She is quite pro trans, and is very masculine herself. She clearly states throughout the first section of the book that her argument is AGAINST second wave essentialism and that we do NOT choose how to express.

    You have to view “Performance” in the same way as postmodernism views language. Saying “i am a woman” cannot completely encapsulate me as a mtf person, in the same way that how i express (or “perform”) my gender cannot completely encapsulate who i am to another person.

    Her argument is not that gender means nothing and is 100% social, but that how we have been juridicially forced into our assigned genders is based on sex, and as she argues sex is equally constructed as gender.

    If you have read it i encourage you to read it again. There are definitely problems with Gender Trouble but the overall argument affirms trans and queer people identities. But those problems can be chalked up to it being written in 1990. Things have changed. She wrote “Undoing Gender” in 2004 for this purpose. I have not read it yet but i plan to, i know she explores gender performitey in the case of David Reimer.

    • JAC says:

      Hi Ellen,
      Lol, yes, I have read Gender Trouble. I would not be talking about it if I had not. And as the post says, my issue is not with Gender Trouble or Butler herself, but how people USE the theories she created. Butler wrote about gender subversiveness and challenging cultural gender expectations. What people frequently turn that into is the negation of personalized gender and an erasure of gender identity. Gender must be looked at from all sides, social and personal – and I feel that a lot of people overlook that when they reference gender performativity. We have to, as you said, analyze it complexly and think of all of the interacting elements related to gender, perception, identity, and expression.

      I actually like Undoing Gender much better than Gender Trouble, I encourage you to read it! I feel it is more relevant and applicable to the modern existence of gender variant people (Gender Trouble is a little old school for my tastes).

  4. AJ says:

    I have been reading your blog for about an hour now and I know this comment is about 6 months late but I felt compelled to do it anywayof. This post is well written and I have made some of the same arguments against Judith Butler and since I too am heavily entrenched in the WGSS department/feminism, I have been met with some of the same resistance. You are spot on when you talk about the interpretations of Butlers performance theory being problematic and not necessarily her work itself. Also, I agree that we somehow conviently forget that second wave feminism, while not entirely problematic, did lay the groundwork for a lot of the oppresive language and behavior Trans* people experience today. Great post!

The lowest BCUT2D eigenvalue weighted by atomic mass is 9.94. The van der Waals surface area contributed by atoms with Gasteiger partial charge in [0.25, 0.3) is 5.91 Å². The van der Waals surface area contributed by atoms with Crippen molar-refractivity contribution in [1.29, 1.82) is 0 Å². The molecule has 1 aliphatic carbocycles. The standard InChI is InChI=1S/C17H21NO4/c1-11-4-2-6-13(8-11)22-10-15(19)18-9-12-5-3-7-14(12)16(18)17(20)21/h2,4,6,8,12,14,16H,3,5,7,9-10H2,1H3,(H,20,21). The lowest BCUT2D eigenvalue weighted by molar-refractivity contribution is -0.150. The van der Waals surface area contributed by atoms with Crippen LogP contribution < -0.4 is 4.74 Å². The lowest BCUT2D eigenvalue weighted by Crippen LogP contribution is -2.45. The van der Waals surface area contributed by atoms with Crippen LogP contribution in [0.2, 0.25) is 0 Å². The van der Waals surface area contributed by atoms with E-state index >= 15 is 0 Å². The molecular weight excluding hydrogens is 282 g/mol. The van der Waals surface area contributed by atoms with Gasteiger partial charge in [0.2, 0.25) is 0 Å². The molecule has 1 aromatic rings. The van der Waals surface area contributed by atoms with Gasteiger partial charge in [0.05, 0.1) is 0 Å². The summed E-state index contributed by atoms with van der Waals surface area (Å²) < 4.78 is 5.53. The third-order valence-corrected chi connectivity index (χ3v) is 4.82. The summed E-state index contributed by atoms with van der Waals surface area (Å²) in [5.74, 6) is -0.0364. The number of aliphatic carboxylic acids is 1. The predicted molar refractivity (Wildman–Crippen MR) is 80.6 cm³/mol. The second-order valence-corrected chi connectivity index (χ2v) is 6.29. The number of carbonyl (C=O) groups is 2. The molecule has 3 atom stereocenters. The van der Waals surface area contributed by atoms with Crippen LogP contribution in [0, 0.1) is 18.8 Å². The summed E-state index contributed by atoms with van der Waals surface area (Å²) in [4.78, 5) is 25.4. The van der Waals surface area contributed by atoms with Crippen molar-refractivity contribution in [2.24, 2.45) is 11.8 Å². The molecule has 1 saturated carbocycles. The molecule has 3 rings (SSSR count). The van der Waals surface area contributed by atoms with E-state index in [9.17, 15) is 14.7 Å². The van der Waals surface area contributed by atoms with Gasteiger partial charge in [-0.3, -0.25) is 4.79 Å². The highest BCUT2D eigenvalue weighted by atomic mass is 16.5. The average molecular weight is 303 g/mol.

• JAC says:

      Thanks AJ! I think that whenever people emotionally bond themselves with a field or discipline, such as WGSS, it can be hard to separate the theories for what they are: the perspectives of individuals which are then interpreted and re-interpreted though scores of papers, and sometimes with problematic results. When an analyzation turns out problematic, that doesn’t mean there can not be positives in the original theory, nor does it mean that the discipline itself is some big bad system of oppression. It just means that academia, just like any other system, has the potential to be used as a tool of oppression and we must not make excuses for it because it occurs in the supposed sacredness of a book versus, say, a bumper sticker or TV show. What is the point of all of this analyzation and “intellectualism” if it is still intended to be skewed towards a certain historical framework? If we do that, learning isn’t learning, it is training. Last time I checked, WGSS was supposed to be all about deconstructing stuff like that!
      thanks for commenting!! better late, than never :)